October 2018

 

Christophe Pelletier is a global food & agriculture strategist and futurist whose consulting company helps organisations anticipate, adapt, and thrive.

He is the author of two books: Future Harvests and We Will Reap What We Sow. Both tackle the major issues impacting the future of food and farming.

In addition, Pelletier also writes a popular blog: The Food Futurist - www.hfgfoodfuturist.com

 

What kinds of companies consult with you and what services do you offer?

Since I specialise in the future of food and farming, it is not surprising that the majority of my customers are agri-business companies. Some of them are among the largest in the world and some are small and mid-size. I have also provided services to non-profit organisations as well.

My services can be divided in four main categories:

Futures Scenarios to envision different possibilities and situations by looking at the future from different angles and perspectives. Lots of "what if?" and "why not?"

Strategic Foresight, which goes a step further and initiates possible solutions to different scenarios - strategic Foresight is the beginning of action.

Speaking Engagements have become my main activity. Audiences range from conferences to in-house groups within my customers" organisations or with their customers or media as well.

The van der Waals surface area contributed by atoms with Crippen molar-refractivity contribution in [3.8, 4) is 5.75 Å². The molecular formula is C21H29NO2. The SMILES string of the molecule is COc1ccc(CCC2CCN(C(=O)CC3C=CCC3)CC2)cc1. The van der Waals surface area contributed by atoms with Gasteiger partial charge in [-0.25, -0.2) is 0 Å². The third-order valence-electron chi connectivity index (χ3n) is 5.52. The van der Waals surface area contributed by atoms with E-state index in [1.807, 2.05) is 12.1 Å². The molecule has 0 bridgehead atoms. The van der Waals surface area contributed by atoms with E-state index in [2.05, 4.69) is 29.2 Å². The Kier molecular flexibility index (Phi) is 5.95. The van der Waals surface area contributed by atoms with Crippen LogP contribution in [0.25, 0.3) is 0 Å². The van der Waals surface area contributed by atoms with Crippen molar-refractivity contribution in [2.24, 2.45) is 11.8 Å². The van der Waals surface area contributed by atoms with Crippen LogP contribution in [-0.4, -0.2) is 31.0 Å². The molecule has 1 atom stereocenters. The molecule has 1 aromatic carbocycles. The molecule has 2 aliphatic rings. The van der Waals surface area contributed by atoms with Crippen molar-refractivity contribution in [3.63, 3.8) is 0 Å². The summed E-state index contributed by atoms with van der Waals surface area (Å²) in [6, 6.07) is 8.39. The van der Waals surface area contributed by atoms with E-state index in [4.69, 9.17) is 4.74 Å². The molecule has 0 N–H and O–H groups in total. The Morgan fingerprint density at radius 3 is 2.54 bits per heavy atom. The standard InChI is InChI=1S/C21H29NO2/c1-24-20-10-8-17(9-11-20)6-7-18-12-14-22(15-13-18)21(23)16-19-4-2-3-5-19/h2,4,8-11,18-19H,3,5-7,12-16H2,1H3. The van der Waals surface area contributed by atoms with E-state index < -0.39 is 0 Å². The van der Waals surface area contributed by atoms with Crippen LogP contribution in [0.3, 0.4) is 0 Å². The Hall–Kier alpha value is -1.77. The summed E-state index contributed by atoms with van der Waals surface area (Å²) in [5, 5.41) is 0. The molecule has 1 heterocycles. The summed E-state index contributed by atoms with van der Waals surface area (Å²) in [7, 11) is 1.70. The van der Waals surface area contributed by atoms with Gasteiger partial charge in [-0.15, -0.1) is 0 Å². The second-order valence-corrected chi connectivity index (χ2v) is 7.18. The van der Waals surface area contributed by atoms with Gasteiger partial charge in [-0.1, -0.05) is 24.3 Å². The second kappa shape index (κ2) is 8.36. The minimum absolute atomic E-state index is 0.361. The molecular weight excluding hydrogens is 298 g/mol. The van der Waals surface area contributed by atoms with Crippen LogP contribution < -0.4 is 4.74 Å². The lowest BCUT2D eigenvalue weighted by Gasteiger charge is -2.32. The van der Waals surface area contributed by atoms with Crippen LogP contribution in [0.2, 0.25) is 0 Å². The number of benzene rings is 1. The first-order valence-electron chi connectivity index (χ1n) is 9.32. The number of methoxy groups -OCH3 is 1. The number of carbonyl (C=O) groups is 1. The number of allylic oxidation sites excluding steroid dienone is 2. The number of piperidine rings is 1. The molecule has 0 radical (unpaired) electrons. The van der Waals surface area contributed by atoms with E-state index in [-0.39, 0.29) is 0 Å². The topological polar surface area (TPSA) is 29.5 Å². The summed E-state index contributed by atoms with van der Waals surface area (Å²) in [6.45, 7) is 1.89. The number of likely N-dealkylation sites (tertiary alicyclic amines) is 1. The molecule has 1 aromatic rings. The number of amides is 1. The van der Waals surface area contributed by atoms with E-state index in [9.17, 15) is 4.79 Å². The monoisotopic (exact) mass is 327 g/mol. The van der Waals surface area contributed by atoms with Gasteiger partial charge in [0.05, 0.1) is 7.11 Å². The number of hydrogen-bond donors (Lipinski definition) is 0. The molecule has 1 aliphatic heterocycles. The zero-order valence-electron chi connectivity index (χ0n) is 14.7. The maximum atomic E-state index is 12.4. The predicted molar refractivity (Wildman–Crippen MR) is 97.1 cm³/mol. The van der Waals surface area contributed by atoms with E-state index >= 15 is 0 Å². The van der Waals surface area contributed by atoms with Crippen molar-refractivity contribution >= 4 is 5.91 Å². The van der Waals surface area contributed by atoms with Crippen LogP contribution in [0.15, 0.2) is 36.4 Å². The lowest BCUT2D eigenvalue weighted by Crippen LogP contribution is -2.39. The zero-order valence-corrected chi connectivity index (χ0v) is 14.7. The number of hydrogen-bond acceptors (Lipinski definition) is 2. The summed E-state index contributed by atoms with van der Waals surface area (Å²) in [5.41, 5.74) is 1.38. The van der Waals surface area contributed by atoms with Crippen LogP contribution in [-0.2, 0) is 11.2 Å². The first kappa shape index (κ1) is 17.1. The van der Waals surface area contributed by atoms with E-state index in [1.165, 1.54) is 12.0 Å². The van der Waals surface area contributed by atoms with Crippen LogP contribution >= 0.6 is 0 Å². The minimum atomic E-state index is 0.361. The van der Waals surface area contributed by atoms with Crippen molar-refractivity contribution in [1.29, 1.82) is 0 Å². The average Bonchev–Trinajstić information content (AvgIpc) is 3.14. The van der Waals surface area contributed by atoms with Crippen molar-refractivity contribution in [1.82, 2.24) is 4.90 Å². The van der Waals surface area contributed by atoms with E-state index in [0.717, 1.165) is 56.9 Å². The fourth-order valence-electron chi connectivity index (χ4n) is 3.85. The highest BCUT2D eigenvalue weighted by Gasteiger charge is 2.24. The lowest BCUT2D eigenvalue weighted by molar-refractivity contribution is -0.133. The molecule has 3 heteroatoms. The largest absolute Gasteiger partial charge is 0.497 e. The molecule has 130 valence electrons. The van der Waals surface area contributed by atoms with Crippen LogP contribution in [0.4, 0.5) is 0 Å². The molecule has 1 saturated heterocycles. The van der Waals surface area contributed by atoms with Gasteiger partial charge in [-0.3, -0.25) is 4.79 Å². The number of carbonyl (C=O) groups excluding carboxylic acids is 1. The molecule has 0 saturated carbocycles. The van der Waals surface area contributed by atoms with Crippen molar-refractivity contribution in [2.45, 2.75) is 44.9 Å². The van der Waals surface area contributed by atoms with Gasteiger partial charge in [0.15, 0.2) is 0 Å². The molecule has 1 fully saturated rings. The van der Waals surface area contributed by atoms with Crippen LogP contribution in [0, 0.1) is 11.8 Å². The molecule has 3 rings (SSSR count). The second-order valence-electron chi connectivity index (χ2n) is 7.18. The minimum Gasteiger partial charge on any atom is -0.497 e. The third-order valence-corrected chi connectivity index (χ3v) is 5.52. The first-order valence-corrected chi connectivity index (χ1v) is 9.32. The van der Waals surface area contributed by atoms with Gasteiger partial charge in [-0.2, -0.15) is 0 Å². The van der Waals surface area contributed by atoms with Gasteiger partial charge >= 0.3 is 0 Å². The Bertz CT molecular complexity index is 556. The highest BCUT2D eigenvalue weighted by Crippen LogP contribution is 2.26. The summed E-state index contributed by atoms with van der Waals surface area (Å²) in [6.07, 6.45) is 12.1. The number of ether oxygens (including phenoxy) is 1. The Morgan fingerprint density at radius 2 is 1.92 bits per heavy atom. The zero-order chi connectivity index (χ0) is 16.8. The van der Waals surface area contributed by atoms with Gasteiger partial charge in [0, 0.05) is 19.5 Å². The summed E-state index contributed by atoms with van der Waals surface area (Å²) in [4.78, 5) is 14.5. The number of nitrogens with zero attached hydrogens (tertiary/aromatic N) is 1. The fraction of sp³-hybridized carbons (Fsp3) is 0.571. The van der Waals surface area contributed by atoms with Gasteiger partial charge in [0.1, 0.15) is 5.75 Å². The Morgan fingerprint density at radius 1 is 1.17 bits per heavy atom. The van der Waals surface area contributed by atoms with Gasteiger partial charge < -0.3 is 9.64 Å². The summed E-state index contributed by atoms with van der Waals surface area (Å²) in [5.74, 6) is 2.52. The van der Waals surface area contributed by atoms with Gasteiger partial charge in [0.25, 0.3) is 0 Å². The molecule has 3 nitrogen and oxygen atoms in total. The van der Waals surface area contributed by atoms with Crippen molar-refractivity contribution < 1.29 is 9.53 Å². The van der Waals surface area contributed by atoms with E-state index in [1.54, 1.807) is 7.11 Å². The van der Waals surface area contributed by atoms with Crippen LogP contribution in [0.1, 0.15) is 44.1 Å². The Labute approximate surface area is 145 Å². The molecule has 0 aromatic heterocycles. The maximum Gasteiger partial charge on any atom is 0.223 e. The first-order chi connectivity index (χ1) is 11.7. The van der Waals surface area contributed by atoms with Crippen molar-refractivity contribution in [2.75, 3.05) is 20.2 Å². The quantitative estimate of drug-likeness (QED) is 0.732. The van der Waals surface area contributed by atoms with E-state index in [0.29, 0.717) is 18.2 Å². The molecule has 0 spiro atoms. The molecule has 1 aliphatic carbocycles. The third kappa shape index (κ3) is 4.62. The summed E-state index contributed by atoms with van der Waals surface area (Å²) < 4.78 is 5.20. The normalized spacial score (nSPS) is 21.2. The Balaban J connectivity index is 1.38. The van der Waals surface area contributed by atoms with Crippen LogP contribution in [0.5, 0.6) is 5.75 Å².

Advisory Services on request, depending on specific topics. This category is entirely to the customers to define and shape. There is no standard format.

 

Can you talk to us about your books?

I published the first book, Future Harvests, in 2010, about a year after I started a blog that I called "The Food Futurist". The purpose of the blog was just for me to write my views about the topic of feeding a growing population. I started it because I was not really satisfied by what I was reading or hearing about the subject.

To my surprise, the blog gained more and more traffic and I decided to expand on the articles I had written and merge it all in a book. Future Harvests is a rather factual book with lots of information. I structured it around six "principles" that I combined into the acronym of SIMPLE, for Sustainability, Innovation, Market orientation, Pragmatism, Leadership and Efficiency.

My second book, We Will Reap What We Sow, published in 2012, is a follow-up on Future Harvests. For as much as Future Harvests was focusing on factual and rational information.

This book is more of a philosophical nature. The subtitle, "Reflections on Human Nature, Leadership and Feeding a Growing Population", gives a good indication of the content, but it is not intellectual or pedantic, it is all written in plain English.

In the book, I look at the good and less good habits of humans and how they can influence their future. The book explores scenarios and strategies from both the points of views of a likely future and of a desirable future and how to shape things to come.

 

With the world"s population projected to hit 9.5 billion by 2050, do you think the flour and rice milling industries can meet the likely demand?

I do not see why not.

Of course, there will be challenges on the way, with climate and water on top of the list. There also will be solutions. 10 years ago, there were many doomsday thinkers. Since then, the world population has increased by roughly 900 million people, and agricultural commodity prices today are lower than they were by then. This tells me there is hope.